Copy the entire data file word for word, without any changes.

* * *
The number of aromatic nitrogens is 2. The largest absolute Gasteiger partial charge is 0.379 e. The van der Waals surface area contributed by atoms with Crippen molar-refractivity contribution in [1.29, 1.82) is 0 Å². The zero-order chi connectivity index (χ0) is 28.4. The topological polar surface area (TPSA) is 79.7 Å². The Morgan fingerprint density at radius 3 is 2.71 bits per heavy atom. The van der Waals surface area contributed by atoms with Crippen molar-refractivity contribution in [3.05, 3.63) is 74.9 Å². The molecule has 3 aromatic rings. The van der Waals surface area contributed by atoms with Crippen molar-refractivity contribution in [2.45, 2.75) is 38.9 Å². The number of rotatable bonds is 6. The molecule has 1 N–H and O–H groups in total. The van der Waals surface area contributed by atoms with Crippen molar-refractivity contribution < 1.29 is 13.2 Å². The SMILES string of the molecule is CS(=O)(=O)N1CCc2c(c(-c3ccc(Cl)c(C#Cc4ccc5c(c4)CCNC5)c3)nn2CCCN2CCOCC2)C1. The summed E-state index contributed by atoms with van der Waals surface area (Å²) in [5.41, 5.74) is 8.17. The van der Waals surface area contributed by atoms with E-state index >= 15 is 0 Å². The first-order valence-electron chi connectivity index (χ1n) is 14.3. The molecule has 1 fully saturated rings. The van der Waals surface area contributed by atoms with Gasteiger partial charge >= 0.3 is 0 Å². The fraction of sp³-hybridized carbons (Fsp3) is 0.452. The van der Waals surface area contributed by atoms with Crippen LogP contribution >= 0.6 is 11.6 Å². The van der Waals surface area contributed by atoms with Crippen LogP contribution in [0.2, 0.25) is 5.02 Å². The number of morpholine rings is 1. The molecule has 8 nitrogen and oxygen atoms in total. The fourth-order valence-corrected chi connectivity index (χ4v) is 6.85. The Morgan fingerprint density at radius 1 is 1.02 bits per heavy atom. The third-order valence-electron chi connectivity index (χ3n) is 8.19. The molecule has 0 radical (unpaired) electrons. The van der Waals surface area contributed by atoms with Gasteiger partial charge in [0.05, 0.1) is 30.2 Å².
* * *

The number of aromatic nitrogens is 2. The largest absolute Gasteiger partial charge is 0.379 e. The van der Waals surface area contributed by atoms with Crippen molar-refractivity contribution in [1.29, 1.82) is 0 Å². The zero-order chi connectivity index (χ0) is 28.4. The topological polar surface area (TPSA) is 79.7 Å². The Morgan fingerprint density at radius 3 is 2.71 bits per heavy atom. The van der Waals surface area contributed by atoms with Crippen molar-refractivity contribution in [3.05, 3.63) is 74.9 Å². The molecule has 3 aromatic rings. The van der Waals surface area contributed by atoms with Crippen molar-refractivity contribution in [2.45, 2.75) is 38.9 Å². The number of rotatable bonds is 6. The molecule has 1 N–H and O–H groups in total. The van der Waals surface area contributed by atoms with Crippen molar-refractivity contribution < 1.29 is 13.2 Å². The SMILES string of the molecule is CS(=O)(=O)N1CCc2c(c(-c3ccc(Cl)c(C#Cc4ccc5c(c4)CCNC5)c3)nn2CCCN2CCOCC2)C1. The summed E-state index contributed by atoms with van der Waals surface area (Å²) in [5.41, 5.74) is 8.17. The van der Waals surface area contributed by atoms with E-state index >= 15 is 0 Å². The first-order valence-electron chi connectivity index (χ1n) is 14.3. The molecule has 1 fully saturated rings. The van der Waals surface area contributed by atoms with Gasteiger partial charge >= 0.3 is 0 Å². The fraction of sp³-hybridized carbons (Fsp3) is 0.452. The van der Waals surface area contributed by atoms with Crippen LogP contribution >= 0.6 is 11.6 Å². The van der Waals surface area contributed by atoms with Crippen LogP contribution in [0.2, 0.25) is 5.02 Å². The number of morpholine rings is 1. The molecule has 8 nitrogen and oxygen atoms in total. The fourth-order valence-corrected chi connectivity index (χ4v) is 6.85. The Morgan fingerprint density at radius 1 is 1.02 bits per heavy atom. The third-order valence-electron chi connectivity index (χ3n) is 8.19. The molecule has 0 radical (unpaired) electrons. The van der Waals surface area contributed by atoms with Gasteiger partial charge in [0.05, 0.1) is 30.2 Å².